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Tolstoy Journal, January 3, 2017

Yesterday I read up through page 38 of Volume One, through Chapter Six of War and Peace. The soiree broke up and Ippolit and the Viscount showed themselves scoundrels lusting after Andrei’s wife, while Pierre and Andrei return to the latter’s house & Andrei and his wife have a “scene,” she weeping that he does not love her or treat her well. He is going off to war & sending her to his father’s house. Pierre doesn’t know what he’s going to do. Andrei tells him to never get married, it restricts your freedom too much; which astounds Pierre who feels Andrei has all the ingredients of happiness.

But I seem to be writing Cliff Notes for War & Peace which I do not want to do though some plot summary will be in order.

What struck me also was the argument about Napoleon and his taking over Europe and his ruthlessness. The Viscount, who I do not like and who I don’t think Tolstoy wants you to like, argues against Napoleon whereas Pierre, who one likes because of his bumptious sincerity amid the society bricolage, supports Napoleon. One feels the Viscount only cares about his aristocratic privileges but Pierre seeks the good, the truth; he is idealistic whereas the Viscount cares only for gain. The whole talk reminded me of Trump and whatever is in store for us, nationalism on the rise, etc. That we live, as they did in 1805, in interesting times. But, also, the personal, political, and philosophical, are interwoven.

A passage to enjoy, from page 27:

“Pierre, as we have already said, was awkward. Stout, of more than average height, broad-shouldered, with huge red hands, he had no idea of the proper way to enter a drawing-room, and still less the proper way of making his exit; in other words he did not know how to make some especially agreeable remark to his hostess before taking his leave. Moreover, he was absent-minded. He got up, and instead of taking his own hat he seized the plumed three-cornered hat of some general, and held it, pulling at the feathers until the general came and asked him to surrender it. But all his absent-mindedness and clumsiness about entering a drawing-room, and about suitable subjects of conversation, were redeemed by his expression of genuine goodness, simplicity, and modesty.”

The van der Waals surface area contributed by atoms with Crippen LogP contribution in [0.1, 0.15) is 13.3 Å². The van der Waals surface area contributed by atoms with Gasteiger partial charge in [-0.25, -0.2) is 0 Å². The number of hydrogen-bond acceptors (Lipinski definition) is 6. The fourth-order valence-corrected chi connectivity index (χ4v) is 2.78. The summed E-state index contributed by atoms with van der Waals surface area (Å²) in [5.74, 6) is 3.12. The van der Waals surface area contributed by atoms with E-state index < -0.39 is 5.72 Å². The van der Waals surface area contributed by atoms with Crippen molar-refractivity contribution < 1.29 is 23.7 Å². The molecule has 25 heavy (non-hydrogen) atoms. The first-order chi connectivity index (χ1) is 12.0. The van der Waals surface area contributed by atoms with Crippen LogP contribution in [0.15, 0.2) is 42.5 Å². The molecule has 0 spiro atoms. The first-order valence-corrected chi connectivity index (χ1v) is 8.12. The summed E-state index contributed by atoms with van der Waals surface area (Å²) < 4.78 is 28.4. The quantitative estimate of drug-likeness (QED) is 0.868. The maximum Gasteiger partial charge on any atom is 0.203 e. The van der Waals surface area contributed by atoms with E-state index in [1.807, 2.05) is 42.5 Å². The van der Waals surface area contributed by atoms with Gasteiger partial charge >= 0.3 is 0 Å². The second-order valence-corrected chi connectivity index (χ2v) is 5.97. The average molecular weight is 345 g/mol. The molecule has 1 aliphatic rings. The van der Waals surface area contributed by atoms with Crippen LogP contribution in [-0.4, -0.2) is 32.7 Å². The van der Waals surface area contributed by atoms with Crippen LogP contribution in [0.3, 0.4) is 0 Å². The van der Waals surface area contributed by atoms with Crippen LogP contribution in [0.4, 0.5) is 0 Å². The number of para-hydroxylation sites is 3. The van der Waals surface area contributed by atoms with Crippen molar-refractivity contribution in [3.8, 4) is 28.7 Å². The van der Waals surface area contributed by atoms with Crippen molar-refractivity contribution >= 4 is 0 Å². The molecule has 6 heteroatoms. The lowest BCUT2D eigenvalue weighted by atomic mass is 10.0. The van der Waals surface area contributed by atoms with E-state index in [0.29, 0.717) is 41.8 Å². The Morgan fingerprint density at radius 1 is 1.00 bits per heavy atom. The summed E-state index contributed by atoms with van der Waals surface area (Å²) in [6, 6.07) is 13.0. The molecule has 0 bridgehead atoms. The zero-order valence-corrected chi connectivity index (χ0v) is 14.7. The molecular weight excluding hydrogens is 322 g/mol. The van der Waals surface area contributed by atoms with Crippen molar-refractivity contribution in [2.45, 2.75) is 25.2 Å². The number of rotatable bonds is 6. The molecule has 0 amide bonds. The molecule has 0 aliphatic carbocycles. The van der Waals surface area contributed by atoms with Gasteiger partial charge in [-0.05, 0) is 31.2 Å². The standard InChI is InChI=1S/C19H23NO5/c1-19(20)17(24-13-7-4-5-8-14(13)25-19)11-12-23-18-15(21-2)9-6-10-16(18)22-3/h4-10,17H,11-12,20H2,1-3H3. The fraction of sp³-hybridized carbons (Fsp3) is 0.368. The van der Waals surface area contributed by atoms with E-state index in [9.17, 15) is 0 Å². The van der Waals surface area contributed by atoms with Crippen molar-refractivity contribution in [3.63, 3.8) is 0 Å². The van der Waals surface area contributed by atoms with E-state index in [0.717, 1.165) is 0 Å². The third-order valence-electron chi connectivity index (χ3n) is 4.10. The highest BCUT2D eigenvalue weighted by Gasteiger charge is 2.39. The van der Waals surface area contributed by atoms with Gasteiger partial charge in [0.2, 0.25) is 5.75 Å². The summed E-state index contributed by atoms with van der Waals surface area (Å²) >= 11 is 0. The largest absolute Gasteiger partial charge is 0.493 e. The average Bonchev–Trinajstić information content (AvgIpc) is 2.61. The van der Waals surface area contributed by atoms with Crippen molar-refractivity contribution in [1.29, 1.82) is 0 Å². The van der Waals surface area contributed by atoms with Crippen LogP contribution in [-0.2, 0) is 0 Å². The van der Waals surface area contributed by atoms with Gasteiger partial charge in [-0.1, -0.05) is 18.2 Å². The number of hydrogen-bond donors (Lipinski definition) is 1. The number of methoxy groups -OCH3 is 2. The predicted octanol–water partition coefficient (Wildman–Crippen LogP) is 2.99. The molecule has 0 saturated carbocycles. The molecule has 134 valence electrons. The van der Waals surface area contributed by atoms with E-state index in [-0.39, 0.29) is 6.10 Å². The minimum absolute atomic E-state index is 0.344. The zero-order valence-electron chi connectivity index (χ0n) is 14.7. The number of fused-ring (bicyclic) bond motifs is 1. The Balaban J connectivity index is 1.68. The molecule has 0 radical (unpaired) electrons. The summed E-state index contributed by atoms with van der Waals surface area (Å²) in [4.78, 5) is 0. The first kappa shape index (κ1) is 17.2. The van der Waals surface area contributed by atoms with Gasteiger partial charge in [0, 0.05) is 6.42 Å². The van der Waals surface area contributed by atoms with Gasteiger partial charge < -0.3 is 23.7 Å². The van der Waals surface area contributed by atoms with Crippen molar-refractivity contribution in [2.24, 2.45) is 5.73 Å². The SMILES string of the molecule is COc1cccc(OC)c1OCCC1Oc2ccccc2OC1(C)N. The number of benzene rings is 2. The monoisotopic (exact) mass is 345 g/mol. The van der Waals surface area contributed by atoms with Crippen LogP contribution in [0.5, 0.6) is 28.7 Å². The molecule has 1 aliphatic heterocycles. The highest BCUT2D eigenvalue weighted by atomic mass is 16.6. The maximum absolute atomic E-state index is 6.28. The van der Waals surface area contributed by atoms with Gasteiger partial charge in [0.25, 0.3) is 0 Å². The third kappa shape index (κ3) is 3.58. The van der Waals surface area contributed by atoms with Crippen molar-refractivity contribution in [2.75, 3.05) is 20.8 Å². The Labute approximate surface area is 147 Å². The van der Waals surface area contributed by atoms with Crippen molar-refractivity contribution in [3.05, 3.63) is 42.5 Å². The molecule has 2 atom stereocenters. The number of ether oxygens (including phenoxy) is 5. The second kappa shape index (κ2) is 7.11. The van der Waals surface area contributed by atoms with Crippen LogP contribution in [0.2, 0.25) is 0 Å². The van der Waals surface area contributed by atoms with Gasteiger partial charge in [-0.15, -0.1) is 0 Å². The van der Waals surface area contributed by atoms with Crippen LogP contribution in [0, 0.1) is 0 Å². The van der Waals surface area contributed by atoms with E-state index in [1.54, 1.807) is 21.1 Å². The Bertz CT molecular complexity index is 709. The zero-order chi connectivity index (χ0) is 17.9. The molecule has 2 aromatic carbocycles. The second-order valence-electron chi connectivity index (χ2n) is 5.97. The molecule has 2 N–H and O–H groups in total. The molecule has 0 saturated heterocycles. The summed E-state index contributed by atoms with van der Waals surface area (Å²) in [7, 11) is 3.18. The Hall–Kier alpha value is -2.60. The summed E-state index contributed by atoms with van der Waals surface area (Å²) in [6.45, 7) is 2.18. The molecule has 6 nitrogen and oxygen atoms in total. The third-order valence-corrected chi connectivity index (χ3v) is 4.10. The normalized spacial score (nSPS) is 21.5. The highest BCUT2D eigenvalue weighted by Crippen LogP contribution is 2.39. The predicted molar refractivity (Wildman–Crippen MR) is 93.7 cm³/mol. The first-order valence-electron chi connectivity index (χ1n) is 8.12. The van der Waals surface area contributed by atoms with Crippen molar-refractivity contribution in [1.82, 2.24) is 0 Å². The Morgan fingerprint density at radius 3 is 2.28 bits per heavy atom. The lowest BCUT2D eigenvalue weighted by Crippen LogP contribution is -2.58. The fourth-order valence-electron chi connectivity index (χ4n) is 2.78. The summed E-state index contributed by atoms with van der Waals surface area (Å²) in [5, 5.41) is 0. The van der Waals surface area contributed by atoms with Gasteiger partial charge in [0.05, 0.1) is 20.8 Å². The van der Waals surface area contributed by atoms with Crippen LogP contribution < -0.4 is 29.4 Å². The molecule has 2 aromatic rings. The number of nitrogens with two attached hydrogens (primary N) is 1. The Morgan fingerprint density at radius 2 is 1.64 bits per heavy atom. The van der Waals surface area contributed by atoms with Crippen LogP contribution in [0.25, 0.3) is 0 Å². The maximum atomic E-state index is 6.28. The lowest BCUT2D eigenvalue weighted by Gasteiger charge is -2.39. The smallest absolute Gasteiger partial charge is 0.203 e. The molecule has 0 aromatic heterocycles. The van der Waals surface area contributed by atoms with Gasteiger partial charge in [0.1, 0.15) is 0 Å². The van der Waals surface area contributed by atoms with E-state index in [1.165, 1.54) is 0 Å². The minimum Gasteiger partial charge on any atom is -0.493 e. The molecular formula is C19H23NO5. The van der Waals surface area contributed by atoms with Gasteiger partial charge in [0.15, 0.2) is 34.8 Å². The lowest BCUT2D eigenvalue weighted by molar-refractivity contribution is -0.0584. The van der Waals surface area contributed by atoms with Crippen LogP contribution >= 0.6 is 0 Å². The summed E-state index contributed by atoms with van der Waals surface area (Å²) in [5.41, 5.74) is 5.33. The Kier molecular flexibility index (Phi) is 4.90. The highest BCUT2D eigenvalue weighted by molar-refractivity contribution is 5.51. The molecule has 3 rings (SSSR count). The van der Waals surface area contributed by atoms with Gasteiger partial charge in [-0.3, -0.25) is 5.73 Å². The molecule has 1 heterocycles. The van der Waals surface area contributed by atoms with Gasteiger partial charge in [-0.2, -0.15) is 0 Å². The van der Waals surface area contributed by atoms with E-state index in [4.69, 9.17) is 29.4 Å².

Note: War and Peace takes up the first six volumes of this series, so I will be done with it by the end of March.

Here is the Works listed by volume and my reading schedule of them:

Volumes I-VI: War and Peace: January-March

Volumes VII-IX: Anna Karenina: April-mid-May

Volume X: Childhood, Boyhood, Youth: May

Volume XI: The Cossacks, Sevastapol: June

Volume XII: The Invaders: June

Volume XIII: A Russian Proprietor: July

Volume XIV: Ivan Ilyitch: July

Volume XV: The Long Exile: August

Volume XVI: Master & Man, Kreutzer Sonata: August

Volume XVII: My Confession, My Religion, Gospel in Brief: September

Volume XVIII: What Is To Be Done?, Life: September

Volume XIX: Kingdom of God: October

Volume XX: What Is Art? What Is Religion?: October

Volume XXI: Essays, Letters, Miscellanies, Volume 1, November

Volume XXII: Essays, Letters, Miscellanies, Volume 2, November

Volume XXIII: Resurrection, Volume 1, December

Volume XXIV: Resurrection, Volume 2, December


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